An official wire released by the President of the U.S. on Nov. 1, 2014, the first day of National Alzheimer's Disease Awareness Month, stated that more than 5 million Americans live with Alzheimer's disease. In addition to those suffering from the disease, there are more than 15 million Alzheimer's and dementia caregivers, according to the Alzheimer's Association. This disease, which is the most common form of dementia, is nationally recognized during the month of November, and provides an opportunity to thank caregivers, learn more about the disease, invest in research and raise general awareness. The federal government has made a pledge of finding new means of preventing and effectively treating Alzheimer's by 2025. While no identifiable cure exists today, we can make the most of November by learning more about this debilitating disease and show our appreciation for those that provide care.
Some facts about Alzheimer's
According to the Mayo Clinic, Alzheimer's disease causes brain cells to degenerate and die, which causes deterioration in memory and other mental functions. The Alzheimer's Association notes that someone in the U.S. develops this disease once every 67 seconds. Furthermore, Alzheimer's disease is the sixth leading cause of death in the U.S., with as many as half a million people dying from the disease each year. Since there is no current cure for this disease, Alzheimer's patients rely on a support system of caregivers of family, friends, health care professionals and assisted living memory care communities.
In 2013 alone, the Alzheimer's Association estimated caregivers provided the equivalent of 17.7 billion hours of unpaid care. Alzheimer's effects more women than men, with women making up approximately two-thirds of Alzheimer's patients in the U.S.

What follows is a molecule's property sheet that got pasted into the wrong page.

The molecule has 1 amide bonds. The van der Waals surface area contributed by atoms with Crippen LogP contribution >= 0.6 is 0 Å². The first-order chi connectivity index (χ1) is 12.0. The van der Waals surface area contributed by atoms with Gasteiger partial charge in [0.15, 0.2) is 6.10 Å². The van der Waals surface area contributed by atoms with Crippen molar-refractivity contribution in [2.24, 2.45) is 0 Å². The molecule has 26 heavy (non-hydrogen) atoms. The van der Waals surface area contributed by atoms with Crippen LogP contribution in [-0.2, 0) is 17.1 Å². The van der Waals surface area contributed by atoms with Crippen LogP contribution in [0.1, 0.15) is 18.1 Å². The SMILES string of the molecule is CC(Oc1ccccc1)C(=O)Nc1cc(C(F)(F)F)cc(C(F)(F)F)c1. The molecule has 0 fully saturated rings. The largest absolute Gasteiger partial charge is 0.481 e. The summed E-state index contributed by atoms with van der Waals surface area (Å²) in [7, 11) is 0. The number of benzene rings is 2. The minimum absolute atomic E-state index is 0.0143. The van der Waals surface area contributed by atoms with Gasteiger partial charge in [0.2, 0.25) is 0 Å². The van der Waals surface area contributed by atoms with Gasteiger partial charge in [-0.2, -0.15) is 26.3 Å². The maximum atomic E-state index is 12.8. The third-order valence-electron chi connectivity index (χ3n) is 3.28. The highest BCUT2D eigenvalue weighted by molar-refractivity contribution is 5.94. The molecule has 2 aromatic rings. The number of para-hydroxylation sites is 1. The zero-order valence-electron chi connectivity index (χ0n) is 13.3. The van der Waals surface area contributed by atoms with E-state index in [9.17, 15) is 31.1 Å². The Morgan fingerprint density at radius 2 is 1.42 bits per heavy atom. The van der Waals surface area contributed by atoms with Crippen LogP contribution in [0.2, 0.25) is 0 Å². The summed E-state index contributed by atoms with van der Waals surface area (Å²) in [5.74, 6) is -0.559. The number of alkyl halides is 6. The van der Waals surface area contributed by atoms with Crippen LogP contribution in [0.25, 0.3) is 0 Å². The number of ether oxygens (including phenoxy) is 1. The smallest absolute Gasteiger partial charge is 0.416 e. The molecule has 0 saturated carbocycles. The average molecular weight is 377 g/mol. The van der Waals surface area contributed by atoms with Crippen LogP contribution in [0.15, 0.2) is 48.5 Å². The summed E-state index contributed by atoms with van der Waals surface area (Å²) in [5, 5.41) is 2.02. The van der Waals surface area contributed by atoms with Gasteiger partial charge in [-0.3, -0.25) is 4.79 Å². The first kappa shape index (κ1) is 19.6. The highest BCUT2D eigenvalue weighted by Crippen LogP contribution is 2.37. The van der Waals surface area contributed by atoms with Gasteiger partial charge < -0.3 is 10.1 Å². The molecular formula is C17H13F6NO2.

Honor a caregiver
During National Alzheimer's Disease Awareness Month, the Alzheimer's Association honors caregivers by providing space to add a personal tribute on its website. The organization also shares caregiver stories and provides a number of resources regarding caring for those with Alzheimer's disease. November serves as a month not only to thank those who serve as caregivers, but also to build support resources for Alzheimer's patients in local communities.
Though much more research must be done to prevent and treat Alzheimer's and other forms of dementia, recent studies have found several drugs to show some promise. Take the month of November to learn about this disease, pay homage to friends and family that provide care and read up on the latest about Alzheimer's treatment.